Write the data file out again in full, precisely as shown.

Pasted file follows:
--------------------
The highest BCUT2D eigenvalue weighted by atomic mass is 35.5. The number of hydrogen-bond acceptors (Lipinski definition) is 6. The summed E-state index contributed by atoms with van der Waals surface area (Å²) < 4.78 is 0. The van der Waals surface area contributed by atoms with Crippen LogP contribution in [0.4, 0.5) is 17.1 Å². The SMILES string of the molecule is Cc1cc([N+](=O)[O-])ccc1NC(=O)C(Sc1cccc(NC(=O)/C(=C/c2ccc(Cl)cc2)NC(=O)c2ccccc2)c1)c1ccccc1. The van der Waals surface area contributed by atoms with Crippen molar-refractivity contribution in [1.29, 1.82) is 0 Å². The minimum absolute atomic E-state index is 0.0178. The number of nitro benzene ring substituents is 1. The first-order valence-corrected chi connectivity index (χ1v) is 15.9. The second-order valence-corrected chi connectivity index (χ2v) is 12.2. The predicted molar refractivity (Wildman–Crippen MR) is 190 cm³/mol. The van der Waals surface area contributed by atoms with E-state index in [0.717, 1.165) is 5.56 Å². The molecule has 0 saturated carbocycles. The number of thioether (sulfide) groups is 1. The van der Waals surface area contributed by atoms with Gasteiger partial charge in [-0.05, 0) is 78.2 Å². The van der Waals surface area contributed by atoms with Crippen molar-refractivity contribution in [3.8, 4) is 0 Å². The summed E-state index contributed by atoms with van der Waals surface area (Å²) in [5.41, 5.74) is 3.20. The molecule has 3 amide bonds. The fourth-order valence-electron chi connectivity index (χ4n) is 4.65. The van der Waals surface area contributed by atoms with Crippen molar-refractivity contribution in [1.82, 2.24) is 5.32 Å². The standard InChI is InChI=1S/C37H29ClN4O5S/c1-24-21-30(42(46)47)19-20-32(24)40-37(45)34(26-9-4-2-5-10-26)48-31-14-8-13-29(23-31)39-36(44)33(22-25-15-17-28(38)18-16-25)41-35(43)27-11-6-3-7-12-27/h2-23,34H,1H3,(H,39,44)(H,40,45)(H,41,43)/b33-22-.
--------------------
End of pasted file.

The highest BCUT2D eigenvalue weighted by atomic mass is 35.5. The number of hydrogen-bond acceptors (Lipinski definition) is 6. The summed E-state index contributed by atoms with van der Waals surface area (Å²) < 4.78 is 0. The van der Waals surface area contributed by atoms with Crippen LogP contribution in [0.4, 0.5) is 17.1 Å². The SMILES string of the molecule is Cc1cc([N+](=O)[O-])ccc1NC(=O)C(Sc1cccc(NC(=O)/C(=C/c2ccc(Cl)cc2)NC(=O)c2ccccc2)c1)c1ccccc1. The van der Waals surface area contributed by atoms with Crippen molar-refractivity contribution in [1.29, 1.82) is 0 Å². The minimum absolute atomic E-state index is 0.0178. The number of nitro benzene ring substituents is 1. The first-order valence-corrected chi connectivity index (χ1v) is 15.9. The second-order valence-corrected chi connectivity index (χ2v) is 12.2. The predicted molar refractivity (Wildman–Crippen MR) is 190 cm³/mol. The van der Waals surface area contributed by atoms with E-state index in [0.717, 1.165) is 5.56 Å². The molecule has 0 saturated carbocycles. The number of thioether (sulfide) groups is 1. The van der Waals surface area contributed by atoms with Gasteiger partial charge in [-0.05, 0) is 78.2 Å². The van der Waals surface area contributed by atoms with Crippen molar-refractivity contribution in [3.8, 4) is 0 Å². The summed E-state index contributed by atoms with van der Waals surface area (Å²) in [5.41, 5.74) is 3.20. The molecule has 3 amide bonds. The fourth-order valence-electron chi connectivity index (χ4n) is 4.65. The van der Waals surface area contributed by atoms with Crippen molar-refractivity contribution in [1.82, 2.24) is 5.32 Å². The standard InChI is InChI=1S/C37H29ClN4O5S/c1-24-21-30(42(46)47)19-20-32(24)40-37(45)34(26-9-4-2-5-10-26)48-31-14-8-13-29(23-31)39-36(44)33(22-25-15-17-28(38)18-16-25)41-35(43)27-11-6-3-7-12-27/h2-23,34H,1H3,(H,39,44)(H,40,45)(H,41,43)/b33-22-.